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Vale cuts production as Brumadinho rescue efforts continue

As the number of confirmed victims from the Vale (NYSE:VALE) dam collapse continues to rise, the company has said it would close other tailings storage facilities around Brazil and cut iron ore production by 10%.
Vale cuts production as Brumadinho rescue efforts continue Vale cuts production as Brumadinho rescue efforts continue Vale cuts production as Brumadinho rescue efforts continue Vale cuts production as Brumadinho rescue efforts continue Vale cuts production as Brumadinho rescue efforts continue

Vale has put a black ribbon on workers while rescue teams keep looking for their missing colleagues

Staff Reporter

The death toll has reached 84, with another 276 still missing.

Brazil has arrested five people following the TSF wall breaking and spilling waste over the Corrego do Feijão iron ore mine and surrounding areas, three of whom worked for Vale and had been involved in signing of the structural integrity of the dam.

The company said on Tuesday it would give each victim's family US$26,000.

Vale's production cut will see a reduction of 40 million tonnes of iron ore, including 11Mtpa of pellet.

However, RBC analyst Tyler Broda said this would be "partially" offset elsewhere in the company's portfolio.

"This move is likely to immediately restore fundamental balance in the world's iron ore markets, at least for the time being," he said, putting RBC's 2019 estimate at a surplus of 55Mt.

"With the potential that Samarco's restart is now in serious question, the pellet market (where there would be less spare capacity) should also see consensus pellet prices rise."

Broda said, on balance, consensus iron ore price forecasts were expected to rise, underpinning this important source of cash flow, not just for Vale, but also for other large mining companies like Rio, BHP, and Anglo American, with the latter's Kumba, which produces high-grade and lump, set to benefit the most.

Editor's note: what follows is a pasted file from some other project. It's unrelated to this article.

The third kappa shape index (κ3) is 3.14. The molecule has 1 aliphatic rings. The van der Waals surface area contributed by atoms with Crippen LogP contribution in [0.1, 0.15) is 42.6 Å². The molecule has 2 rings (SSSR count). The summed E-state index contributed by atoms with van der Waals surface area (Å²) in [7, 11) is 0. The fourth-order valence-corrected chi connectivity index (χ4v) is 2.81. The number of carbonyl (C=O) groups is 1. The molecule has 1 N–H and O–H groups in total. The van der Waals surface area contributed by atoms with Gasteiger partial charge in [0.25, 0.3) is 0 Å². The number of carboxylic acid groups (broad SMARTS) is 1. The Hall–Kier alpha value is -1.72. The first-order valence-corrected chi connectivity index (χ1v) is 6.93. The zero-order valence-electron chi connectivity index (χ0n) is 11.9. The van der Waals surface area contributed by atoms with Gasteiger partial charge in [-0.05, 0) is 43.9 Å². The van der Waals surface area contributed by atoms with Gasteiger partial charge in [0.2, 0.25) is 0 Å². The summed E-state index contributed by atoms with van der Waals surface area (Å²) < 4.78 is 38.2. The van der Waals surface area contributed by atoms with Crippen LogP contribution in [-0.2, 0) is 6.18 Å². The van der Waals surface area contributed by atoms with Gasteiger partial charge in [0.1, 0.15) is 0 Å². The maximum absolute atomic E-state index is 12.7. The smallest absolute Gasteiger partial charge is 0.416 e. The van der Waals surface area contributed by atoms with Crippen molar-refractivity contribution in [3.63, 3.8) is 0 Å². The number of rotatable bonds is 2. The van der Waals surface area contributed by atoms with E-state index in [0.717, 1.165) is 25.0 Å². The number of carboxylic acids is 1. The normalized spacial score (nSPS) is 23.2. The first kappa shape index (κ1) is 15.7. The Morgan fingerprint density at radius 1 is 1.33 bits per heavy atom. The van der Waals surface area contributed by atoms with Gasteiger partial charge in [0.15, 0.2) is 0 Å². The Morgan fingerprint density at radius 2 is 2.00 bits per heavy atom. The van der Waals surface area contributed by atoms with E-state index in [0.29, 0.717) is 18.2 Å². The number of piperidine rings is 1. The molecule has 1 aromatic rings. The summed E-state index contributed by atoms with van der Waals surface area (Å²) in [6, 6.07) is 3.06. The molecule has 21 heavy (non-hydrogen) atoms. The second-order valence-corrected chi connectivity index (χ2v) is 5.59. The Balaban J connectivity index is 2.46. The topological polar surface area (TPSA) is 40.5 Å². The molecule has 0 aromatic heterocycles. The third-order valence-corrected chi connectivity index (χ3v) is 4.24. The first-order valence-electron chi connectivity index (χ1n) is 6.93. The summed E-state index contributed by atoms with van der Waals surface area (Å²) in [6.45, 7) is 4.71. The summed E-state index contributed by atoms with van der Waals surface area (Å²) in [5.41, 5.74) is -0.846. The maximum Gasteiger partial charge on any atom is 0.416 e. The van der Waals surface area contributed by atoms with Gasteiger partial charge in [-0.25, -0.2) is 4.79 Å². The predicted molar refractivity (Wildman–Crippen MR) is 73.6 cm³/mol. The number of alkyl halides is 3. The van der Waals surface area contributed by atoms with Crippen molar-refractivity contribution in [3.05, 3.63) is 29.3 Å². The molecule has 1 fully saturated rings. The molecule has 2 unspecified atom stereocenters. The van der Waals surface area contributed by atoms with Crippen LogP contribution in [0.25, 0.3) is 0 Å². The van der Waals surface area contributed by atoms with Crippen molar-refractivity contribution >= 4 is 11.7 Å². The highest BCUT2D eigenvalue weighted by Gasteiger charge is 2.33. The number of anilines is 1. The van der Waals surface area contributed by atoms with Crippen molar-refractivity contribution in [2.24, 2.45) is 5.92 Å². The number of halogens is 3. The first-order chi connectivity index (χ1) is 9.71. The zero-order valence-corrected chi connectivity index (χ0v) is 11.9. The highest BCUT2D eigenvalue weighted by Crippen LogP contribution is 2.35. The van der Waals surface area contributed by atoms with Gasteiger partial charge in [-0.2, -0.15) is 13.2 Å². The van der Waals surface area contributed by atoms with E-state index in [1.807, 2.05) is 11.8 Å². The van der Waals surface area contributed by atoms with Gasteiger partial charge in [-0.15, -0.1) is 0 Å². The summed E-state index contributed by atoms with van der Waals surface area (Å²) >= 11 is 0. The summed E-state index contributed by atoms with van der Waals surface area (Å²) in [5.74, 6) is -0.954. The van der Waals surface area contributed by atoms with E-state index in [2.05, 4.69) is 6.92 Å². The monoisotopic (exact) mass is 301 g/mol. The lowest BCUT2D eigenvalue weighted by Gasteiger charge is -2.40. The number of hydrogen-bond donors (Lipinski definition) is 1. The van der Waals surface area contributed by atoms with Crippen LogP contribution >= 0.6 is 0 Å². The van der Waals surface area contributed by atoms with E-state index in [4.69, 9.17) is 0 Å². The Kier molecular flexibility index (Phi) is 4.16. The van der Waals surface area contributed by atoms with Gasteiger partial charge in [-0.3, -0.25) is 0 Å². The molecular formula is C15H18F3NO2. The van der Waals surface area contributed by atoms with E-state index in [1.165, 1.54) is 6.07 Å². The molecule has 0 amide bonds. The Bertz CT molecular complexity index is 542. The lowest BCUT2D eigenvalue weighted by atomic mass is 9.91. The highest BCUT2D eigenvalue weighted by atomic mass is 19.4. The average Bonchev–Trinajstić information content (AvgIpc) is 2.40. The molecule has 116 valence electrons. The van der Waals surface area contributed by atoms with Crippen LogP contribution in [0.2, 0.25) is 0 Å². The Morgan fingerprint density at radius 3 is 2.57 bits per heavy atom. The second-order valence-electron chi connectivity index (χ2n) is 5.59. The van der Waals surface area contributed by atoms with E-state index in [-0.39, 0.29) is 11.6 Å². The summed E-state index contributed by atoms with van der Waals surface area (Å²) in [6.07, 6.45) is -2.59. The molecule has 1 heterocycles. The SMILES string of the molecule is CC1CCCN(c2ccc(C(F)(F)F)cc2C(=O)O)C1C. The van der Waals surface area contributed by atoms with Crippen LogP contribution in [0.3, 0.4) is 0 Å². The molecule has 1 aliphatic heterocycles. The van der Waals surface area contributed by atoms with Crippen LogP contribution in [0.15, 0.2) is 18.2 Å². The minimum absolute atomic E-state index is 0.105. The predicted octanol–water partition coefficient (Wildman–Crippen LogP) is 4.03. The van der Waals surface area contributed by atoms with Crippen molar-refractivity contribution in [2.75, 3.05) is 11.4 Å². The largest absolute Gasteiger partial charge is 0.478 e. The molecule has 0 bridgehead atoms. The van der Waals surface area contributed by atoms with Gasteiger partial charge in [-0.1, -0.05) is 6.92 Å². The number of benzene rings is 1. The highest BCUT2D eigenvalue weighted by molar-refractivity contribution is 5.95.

BMO analyst Edward Sterck said iron ore prices would be pushed up over the next three years.

"We have increased our iron ore forecasts for the coming years. 62% Fe index is increased by 24%, 11%, and 17% for 2019, 2020 and 2021 and pellet premium by 30%, 10%, and 6% [respectively]," he said.

Vale will also spend $1.3 billion on emptying and demolishing 10 upstream inactive tailings dams over three years, adding to the expected $5.5 billion in fines and rebuilding costs in Brumadinho.  

Sterck said a hard-nosed financial view of Vale showed a light at the end of the tunnel for investors, even with the massive rebuilding costs and fines to come as well as the shareholder lawsuit launched in New York this week.

"Despite the production cuts and after applying high level estimates of restitution costs, Vale shows the greatest improvement in earnings amongst the peers," he said.

"However, we think investors will largely look past this, with many applying an ESG rather than financial overlay given the horrendous human cost of the disaster."

Vale remains BMO's top pick in the sector.

RBC's Broda said the bank continued to see significant challenges for Vale in the near-term.

"The potential litigation and liability exposure remains theoretically unlimited and questions around the fundamental position of the company and management remain a serious question, in our view," he said.

"Consensus cash flow expectations, in isolation, should provide a boost however for the beleaguered company."  

Vale said most recently it was cooperating with investigations into how another of its dams could have failed.

Vale is also running an internal investigation, and said it was the "most interested" party in finding out what happened.

Its share price fell 25% in the first trading session after the disaster but has since regained 10% to $12 per share.

Read the rest of our Brumadinho coverage here.